Vergence Adaptation & Vision Rehabilitation

What are Vergence Eye Movements?

Vergence eye movements allow us to change our depth of focus and see in 3D. The ability to recalibrate these eye movements is crucial for accurate depth perception in different visual environments, just as adaptation is crucial in many other aspects of our success and survival. With virtual and augmented reality technology becoming increasingly popular, understanding the adaptive capacities of vergence eye movements has never been more important.

Disruption of the neural pathways that control vergence plasticity is common in eye movement disorders such as convergence insufficiency (CI). CI is a clinical condition that impairs our ability to quickly and accurately converge our eyes to focus up close. These disorders exist in 5-10% of school age children and up to 50% of patients suffering a traumatic brain injury (TBI) (Cooper, 2012). Problems with vergence eye movements and binocular vision can severely impact reading skills and academic achievement, often resulting in the misdiagnosis of a learning disability. Common symptoms of convergence insufficiency include blurry or double vision, headaches, eye strain, and tiredness while focusing up close. Rehabilitating the neurological systems controlling vergence eye movements can improve the quality of life for individuals suffering from traumatic brain injury (TBI) and vergence eye movement disorders. By understanding the neurological origins and mechanisms of vergence adaptation, we can better develop vision training therapies which are currently the best means for treatment of vergence dysfunctions (Cooper, 2012).

How I was involved as a Student

  Applying cTBS over the cerebellum of a participant. - Submitted by Author

 Applying cTBS over the cerebellum of a participant. - Submitted by Author

This summer as a research assistant, I was involved in projects at the Bobier Lab at the University of Waterloo, School of Optometry and Vision Science, examining the involvement of the cerebellum in vergence control and adaptation. As an undergraduate student interested in a career in optometry this was an incredible opportunity for me! I was completely immersed in optometric and neuroscientific research for the summer which allowed me to explore both fields in-depth. I gained significant exposure to research and clinical techniques, allowing me to develop a comprehensive understanding of optometry in many areas I was unfamiliar with before the beginning of my co-op term. It was extremely rewarding when I began to soak up what I was learning and begin using the optometric language around me. I really enjoyed being in an environment with so much focus on learning and growth. Anyone considering a career in research or a professional school has a lot to gain from involvement in research. Following this experience, I found myself more confident in challenging my abilities, because I grew so much during the summer.

The project I worked on employed a combination of non-invasive brain stimulation, psychophysics and high-speed eye tracking to investigate the role the cerebellum plays in vergence plasticity. I was responsible for running participant visits, which included applying brain stimulation and recording eye movements, as well as participant recruitment and screening. As such, I learned several optometric tests, was trained in proper brain stimulation and eyetracking procedures, and developed optimal standard operating procedures for all participant visits. I also analyzed data via Microsoft Excel, Matlab, and GraphPad software which I learned to use over the course of my co-op.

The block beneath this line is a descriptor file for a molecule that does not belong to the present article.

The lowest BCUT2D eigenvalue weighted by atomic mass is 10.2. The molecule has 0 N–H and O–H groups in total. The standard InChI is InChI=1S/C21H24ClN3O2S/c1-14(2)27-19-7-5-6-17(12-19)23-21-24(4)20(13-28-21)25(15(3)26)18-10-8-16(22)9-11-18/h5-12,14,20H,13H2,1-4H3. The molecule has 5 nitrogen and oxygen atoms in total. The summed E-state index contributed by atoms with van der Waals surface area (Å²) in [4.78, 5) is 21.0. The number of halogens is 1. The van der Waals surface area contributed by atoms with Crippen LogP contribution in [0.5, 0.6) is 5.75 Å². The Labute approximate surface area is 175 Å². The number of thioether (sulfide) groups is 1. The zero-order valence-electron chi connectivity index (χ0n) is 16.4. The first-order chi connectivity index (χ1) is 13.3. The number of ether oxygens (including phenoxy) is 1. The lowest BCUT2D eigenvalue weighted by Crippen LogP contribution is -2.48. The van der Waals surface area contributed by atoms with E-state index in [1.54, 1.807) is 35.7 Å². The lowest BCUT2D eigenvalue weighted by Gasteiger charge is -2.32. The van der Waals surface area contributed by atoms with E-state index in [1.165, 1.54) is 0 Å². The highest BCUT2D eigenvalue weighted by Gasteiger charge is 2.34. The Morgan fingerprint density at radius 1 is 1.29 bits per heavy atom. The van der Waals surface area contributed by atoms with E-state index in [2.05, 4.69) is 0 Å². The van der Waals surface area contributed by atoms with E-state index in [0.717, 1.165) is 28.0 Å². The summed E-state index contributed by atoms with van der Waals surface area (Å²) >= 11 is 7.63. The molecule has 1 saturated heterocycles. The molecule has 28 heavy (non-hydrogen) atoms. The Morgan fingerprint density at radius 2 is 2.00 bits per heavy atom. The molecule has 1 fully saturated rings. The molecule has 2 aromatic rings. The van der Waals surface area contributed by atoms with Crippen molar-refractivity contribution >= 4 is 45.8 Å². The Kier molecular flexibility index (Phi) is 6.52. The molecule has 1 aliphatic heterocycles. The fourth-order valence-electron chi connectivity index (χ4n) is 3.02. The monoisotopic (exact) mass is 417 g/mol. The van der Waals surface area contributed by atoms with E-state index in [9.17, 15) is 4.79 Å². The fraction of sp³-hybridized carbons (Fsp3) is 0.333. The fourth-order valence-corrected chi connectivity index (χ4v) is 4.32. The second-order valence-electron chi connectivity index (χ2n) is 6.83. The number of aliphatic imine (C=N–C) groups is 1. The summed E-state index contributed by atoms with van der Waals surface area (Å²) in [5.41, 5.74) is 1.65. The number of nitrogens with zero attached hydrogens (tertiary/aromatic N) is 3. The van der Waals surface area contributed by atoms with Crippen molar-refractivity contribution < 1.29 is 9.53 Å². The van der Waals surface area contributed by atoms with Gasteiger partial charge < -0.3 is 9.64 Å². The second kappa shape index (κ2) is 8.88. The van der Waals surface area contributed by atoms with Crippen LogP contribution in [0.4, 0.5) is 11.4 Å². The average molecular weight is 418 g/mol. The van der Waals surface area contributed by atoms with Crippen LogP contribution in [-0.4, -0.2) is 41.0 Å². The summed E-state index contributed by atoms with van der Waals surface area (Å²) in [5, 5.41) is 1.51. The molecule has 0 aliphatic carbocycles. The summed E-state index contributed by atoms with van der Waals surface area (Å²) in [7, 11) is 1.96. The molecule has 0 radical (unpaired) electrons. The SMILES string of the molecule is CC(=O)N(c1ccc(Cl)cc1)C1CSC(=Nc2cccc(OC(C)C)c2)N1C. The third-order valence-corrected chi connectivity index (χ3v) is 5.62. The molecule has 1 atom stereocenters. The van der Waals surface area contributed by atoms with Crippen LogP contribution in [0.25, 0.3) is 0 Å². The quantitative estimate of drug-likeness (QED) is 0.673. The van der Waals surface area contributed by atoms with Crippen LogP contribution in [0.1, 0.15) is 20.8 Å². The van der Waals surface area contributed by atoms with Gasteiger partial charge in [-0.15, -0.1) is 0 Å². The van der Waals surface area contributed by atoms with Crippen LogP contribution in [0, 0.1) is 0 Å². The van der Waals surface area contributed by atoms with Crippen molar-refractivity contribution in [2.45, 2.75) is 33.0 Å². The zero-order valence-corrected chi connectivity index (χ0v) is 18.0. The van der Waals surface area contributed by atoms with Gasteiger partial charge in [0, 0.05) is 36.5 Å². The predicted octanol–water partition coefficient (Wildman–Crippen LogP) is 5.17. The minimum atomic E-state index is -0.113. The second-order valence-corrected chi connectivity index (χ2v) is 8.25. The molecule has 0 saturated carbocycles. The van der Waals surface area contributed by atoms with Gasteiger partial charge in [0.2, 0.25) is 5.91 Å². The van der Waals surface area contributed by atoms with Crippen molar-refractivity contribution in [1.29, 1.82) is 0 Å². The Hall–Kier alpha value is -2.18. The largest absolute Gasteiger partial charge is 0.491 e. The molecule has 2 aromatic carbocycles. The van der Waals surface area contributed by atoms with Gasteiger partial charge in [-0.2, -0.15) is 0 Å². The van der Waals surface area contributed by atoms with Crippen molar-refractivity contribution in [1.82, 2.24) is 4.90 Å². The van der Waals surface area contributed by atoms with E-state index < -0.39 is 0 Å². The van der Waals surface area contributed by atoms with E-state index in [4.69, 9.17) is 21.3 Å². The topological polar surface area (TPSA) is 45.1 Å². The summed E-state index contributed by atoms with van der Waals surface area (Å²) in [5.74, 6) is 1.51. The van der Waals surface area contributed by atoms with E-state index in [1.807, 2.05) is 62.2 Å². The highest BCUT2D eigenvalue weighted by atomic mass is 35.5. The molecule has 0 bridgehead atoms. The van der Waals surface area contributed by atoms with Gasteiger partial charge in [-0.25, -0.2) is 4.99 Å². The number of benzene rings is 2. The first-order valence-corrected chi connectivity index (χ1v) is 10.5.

The results of this work suggest the cerebellum plays a substantial role in fine-tuning and adapting movements based on feedback from other areas of the brain after the visual system is stimulated. Adaptation was significantly impaired following active (non-placebo) stimulation. The size, speed, and duration of the vergence movements all indicated slower, less accurate adaptation. However, stimulation did not significantly impact the basic control of vergence, suggesting that a separate mechanism may regulate basic control. The next step in this research is to attempt to increase adaptation and train the neural pathways involved while they are more plastic. This is a new and exciting avenue for working towards better rehabilitation of the adaptive capabilities of TBI patients and persons with vergence disorders.

The research that I performed was based off of previous research done by Patterson et al. and Calderon et al, if you’re interested in this research you should read more or contact me at a.macmillan@unb.ca.


Author

EYDO4097.jpg

Alicia MacMillan

Alicia is a Guest Author at the ASRJ, she is a biochemistry student at the University of New Brunswick, Fredericton. She developed an interest in research through her participation in Canada-Wide Science Fair, and has since used her research experiences to gain a deeper understanding of the fields she is passionate about. Her main concentration is on optometry, in which she plans to pursue a career, possibly with focus on pediatrics or sports vision. In her spare time, Alicia enjoys waterskiing, figure skating, and reading.


References

1. Cooper J, Jamal N. Convergence insufficiency-a major review. Optometry. 2012;83(4):137-158.

2. Calderon CM, Erkelens I, Patterson H, Bobier W, Thompson B. Modulation of oculomotor control & adaptation with cerebellar TMS: effects on saccades. Journal of Vision. 2017;17(10):737-737. doi:10.1167/17.10.737.

3. Patterson H, Erkelens I, Calderon CM, Bobier W, Thompson B. Modulation of oculomotor control & adaptation with cerebellar TMS: effects on slow-tonic vergence adaptation. Journal of Vision. 2017;17(10):161-161. doi:10.1167/17.10.161.

 


Featured Researchers


Follow the ASRJ